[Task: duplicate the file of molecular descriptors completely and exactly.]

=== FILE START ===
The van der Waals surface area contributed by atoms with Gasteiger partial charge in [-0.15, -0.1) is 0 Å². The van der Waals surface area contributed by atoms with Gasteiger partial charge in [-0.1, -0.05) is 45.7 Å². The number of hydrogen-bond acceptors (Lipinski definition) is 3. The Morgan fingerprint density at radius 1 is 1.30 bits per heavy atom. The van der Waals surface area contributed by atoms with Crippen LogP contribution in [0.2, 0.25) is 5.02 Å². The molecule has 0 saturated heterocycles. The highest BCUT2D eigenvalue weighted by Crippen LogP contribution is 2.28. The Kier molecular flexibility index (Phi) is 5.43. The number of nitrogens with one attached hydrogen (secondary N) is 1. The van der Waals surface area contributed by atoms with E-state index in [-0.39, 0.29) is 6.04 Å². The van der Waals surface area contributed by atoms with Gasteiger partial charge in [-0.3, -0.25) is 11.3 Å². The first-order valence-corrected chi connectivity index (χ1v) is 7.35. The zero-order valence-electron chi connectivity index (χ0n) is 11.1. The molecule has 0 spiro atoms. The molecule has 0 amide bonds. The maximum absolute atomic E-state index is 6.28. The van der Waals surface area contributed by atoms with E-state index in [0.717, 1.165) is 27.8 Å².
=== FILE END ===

The van der Waals surface area contributed by atoms with Gasteiger partial charge in [-0.15, -0.1) is 0 Å². The van der Waals surface area contributed by atoms with Gasteiger partial charge in [-0.1, -0.05) is 45.7 Å². The number of hydrogen-bond acceptors (Lipinski definition) is 3. The Morgan fingerprint density at radius 1 is 1.30 bits per heavy atom. The van der Waals surface area contributed by atoms with Crippen LogP contribution in [0.2, 0.25) is 5.02 Å². The molecule has 0 saturated heterocycles. The highest BCUT2D eigenvalue weighted by Crippen LogP contribution is 2.28. The Kier molecular flexibility index (Phi) is 5.43. The number of nitrogens with one attached hydrogen (secondary N) is 1. The van der Waals surface area contributed by atoms with E-state index in [-0.39, 0.29) is 6.04 Å². The van der Waals surface area contributed by atoms with Gasteiger partial charge in [-0.3, -0.25) is 11.3 Å². The first-order valence-corrected chi connectivity index (χ1v) is 7.35. The zero-order valence-electron chi connectivity index (χ0n) is 11.1. The molecule has 0 spiro atoms. The molecule has 0 amide bonds. The maximum absolute atomic E-state index is 6.28. The van der Waals surface area contributed by atoms with E-state index in [0.717, 1.165) is 27.8 Å².